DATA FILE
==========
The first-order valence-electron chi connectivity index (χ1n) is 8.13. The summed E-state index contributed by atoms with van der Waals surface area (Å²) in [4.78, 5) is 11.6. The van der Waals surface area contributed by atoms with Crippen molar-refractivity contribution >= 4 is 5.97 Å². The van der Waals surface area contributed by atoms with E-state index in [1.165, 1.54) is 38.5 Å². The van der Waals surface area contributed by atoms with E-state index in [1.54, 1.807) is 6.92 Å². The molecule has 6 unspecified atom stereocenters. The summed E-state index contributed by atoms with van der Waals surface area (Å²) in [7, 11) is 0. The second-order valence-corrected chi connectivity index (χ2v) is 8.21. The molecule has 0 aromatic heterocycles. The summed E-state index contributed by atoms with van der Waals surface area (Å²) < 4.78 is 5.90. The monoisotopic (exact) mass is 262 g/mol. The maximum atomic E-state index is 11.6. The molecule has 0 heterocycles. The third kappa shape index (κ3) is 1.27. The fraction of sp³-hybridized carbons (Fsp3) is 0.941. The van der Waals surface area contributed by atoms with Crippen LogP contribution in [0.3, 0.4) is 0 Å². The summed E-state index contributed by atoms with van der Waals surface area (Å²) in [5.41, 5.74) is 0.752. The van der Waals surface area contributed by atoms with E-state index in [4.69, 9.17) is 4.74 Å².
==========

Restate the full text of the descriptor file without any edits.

The first-order valence-electron chi connectivity index (χ1n) is 8.13. The summed E-state index contributed by atoms with van der Waals surface area (Å²) in [4.78, 5) is 11.6. The van der Waals surface area contributed by atoms with Crippen molar-refractivity contribution >= 4 is 5.97 Å². The van der Waals surface area contributed by atoms with E-state index in [1.165, 1.54) is 38.5 Å². The van der Waals surface area contributed by atoms with E-state index in [1.54, 1.807) is 6.92 Å². The molecule has 6 unspecified atom stereocenters. The summed E-state index contributed by atoms with van der Waals surface area (Å²) in [7, 11) is 0. The second-order valence-corrected chi connectivity index (χ2v) is 8.21. The molecule has 0 aromatic heterocycles. The summed E-state index contributed by atoms with van der Waals surface area (Å²) < 4.78 is 5.90. The monoisotopic (exact) mass is 262 g/mol. The maximum atomic E-state index is 11.6. The molecule has 0 heterocycles. The third kappa shape index (κ3) is 1.27. The fraction of sp³-hybridized carbons (Fsp3) is 0.941. The van der Waals surface area contributed by atoms with Crippen LogP contribution in [0.3, 0.4) is 0 Å². The summed E-state index contributed by atoms with van der Waals surface area (Å²) in [5.41, 5.74) is 0.752. The van der Waals surface area contributed by atoms with E-state index in [4.69, 9.17) is 4.74 Å².